First case of rat hepatitis in a human documented in Hong Kong

Perhaps the only positive thing that can be said about rat hepatitis E is that it belongs to rats, and we humans don’t have to deal with it.

At least, that’s what we thought. The scientific and medical perspective of the disease has now been shattered after a man in Hong Kong was found to have contracted the virus, the first known example of transmission to humans.

The University of Hong Kong confirmed the 56-year-old’s diagnosis.

“Previous laboratory experiments have found that rat hepatitis E virus cannot be transmitted to monkeys, and human hepatitis A virus cannot be transmitted to rats,” said the university’s Dr. Siddharth Sridhar. He noted that diseases that cannot be transferred to monkeys usually cannot be transmitted to humans, either.

Experts believe the man was probably infected thanks to a rat infestation in a garbage chute near his home. His doctors realized he had the disease after treatment for an already chronic case of hepatitis B. He received a liver transplant but continued to show signs of abnormal liver function. Doctors weren’t sure why.

They investigated and found signs of an immune response to human hepatitis E, but more detailed tests came back negative. Investigators had to resort to genomic sequencing, looking at the entire DNA (or genome) of the virus to see what it really was.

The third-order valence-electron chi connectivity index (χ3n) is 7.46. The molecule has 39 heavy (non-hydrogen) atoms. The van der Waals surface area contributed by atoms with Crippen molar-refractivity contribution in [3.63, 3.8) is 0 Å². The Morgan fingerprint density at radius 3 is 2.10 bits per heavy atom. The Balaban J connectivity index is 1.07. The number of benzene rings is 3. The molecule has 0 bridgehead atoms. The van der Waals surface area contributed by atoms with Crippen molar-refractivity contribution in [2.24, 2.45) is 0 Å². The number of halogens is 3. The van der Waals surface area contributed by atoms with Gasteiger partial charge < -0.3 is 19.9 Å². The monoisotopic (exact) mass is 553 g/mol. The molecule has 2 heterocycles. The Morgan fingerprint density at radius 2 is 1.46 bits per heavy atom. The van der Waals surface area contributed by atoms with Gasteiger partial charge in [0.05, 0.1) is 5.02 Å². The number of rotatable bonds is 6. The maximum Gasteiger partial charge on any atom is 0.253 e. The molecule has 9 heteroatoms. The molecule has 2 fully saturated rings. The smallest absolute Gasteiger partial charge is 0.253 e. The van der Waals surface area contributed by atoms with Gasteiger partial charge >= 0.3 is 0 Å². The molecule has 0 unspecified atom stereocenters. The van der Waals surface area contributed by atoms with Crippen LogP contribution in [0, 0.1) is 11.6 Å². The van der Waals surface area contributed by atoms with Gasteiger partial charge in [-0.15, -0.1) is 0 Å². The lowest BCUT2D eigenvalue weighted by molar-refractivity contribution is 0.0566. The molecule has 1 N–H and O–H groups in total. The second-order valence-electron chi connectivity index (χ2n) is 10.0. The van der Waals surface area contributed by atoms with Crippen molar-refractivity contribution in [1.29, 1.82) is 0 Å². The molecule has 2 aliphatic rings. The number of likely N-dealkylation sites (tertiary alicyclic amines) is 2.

The verdict? No human illnesses — rat hepatitis E.

The patient is fine now, having received antiviral treatment. An expert told CNN that it was unlikely that the patient would have been able to transmit the virus to other humans, and that he likely only contracted the virus because his immune system was compromised by his recent surgery.

Experts are saying that rodent control is key to preventing the spread of any rat disease to humans, and that prompt and proper disposal of trash can make it a lot harder for rats to hang around.

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